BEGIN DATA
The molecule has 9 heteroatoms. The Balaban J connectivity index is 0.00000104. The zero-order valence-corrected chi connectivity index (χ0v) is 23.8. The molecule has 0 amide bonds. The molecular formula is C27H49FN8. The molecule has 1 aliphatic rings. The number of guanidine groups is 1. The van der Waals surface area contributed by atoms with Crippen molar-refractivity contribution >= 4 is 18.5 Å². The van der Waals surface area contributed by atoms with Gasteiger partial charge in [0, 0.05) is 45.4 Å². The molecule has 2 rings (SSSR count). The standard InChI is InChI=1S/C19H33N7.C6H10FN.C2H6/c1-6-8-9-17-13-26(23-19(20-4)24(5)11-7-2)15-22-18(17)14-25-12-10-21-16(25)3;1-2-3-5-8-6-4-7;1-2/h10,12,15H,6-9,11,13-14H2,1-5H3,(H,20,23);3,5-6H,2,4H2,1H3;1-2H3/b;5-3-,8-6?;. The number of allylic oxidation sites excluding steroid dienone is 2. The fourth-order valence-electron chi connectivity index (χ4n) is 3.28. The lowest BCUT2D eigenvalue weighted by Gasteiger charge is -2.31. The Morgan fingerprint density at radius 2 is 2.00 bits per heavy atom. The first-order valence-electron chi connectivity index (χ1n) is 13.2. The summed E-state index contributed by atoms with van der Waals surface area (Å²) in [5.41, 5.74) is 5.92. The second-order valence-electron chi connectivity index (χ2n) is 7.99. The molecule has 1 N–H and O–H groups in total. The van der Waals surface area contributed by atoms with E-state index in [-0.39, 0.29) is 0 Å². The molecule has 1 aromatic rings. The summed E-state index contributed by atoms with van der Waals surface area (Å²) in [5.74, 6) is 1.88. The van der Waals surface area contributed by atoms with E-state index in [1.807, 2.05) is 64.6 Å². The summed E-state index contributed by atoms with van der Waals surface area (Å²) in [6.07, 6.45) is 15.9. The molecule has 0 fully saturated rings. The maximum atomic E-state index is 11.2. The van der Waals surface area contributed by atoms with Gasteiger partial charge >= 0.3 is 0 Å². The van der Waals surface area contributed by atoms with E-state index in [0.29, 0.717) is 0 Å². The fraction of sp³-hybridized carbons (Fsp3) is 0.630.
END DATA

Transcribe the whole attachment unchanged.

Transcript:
The molecule has 9 heteroatoms. The Balaban J connectivity index is 0.00000104. The zero-order valence-corrected chi connectivity index (χ0v) is 23.8. The molecule has 0 amide bonds. The molecular formula is C27H49FN8. The molecule has 1 aliphatic rings. The number of guanidine groups is 1. The van der Waals surface area contributed by atoms with Crippen molar-refractivity contribution >= 4 is 18.5 Å². The van der Waals surface area contributed by atoms with Gasteiger partial charge in [0, 0.05) is 45.4 Å². The molecule has 2 rings (SSSR count). The standard InChI is InChI=1S/C19H33N7.C6H10FN.C2H6/c1-6-8-9-17-13-26(23-19(20-4)24(5)11-7-2)15-22-18(17)14-25-12-10-21-16(25)3;1-2-3-5-8-6-4-7;1-2/h10,12,15H,6-9,11,13-14H2,1-5H3,(H,20,23);3,5-6H,2,4H2,1H3;1-2H3/b;5-3-,8-6?;. The number of allylic oxidation sites excluding steroid dienone is 2. The fourth-order valence-electron chi connectivity index (χ4n) is 3.28. The lowest BCUT2D eigenvalue weighted by Gasteiger charge is -2.31. The Morgan fingerprint density at radius 2 is 2.00 bits per heavy atom. The first-order valence-electron chi connectivity index (χ1n) is 13.2. The summed E-state index contributed by atoms with van der Waals surface area (Å²) in [5.41, 5.74) is 5.92. The second-order valence-electron chi connectivity index (χ2n) is 7.99. The molecule has 1 N–H and O–H groups in total. The van der Waals surface area contributed by atoms with E-state index in [-0.39, 0.29) is 0 Å². The molecule has 1 aromatic rings. The summed E-state index contributed by atoms with van der Waals surface area (Å²) in [5.74, 6) is 1.88. The van der Waals surface area contributed by atoms with E-state index in [1.807, 2.05) is 64.6 Å². The summed E-state index contributed by atoms with van der Waals surface area (Å²) in [6.07, 6.45) is 15.9. The molecule has 0 fully saturated rings. The maximum atomic E-state index is 11.2. The van der Waals surface area contributed by atoms with Gasteiger partial charge >= 0.3 is 0 Å². The van der Waals surface area contributed by atoms with E-state index in [0.29, 0.717) is 0 Å². The fraction of sp³-hybridized carbons (Fsp3) is 0.630.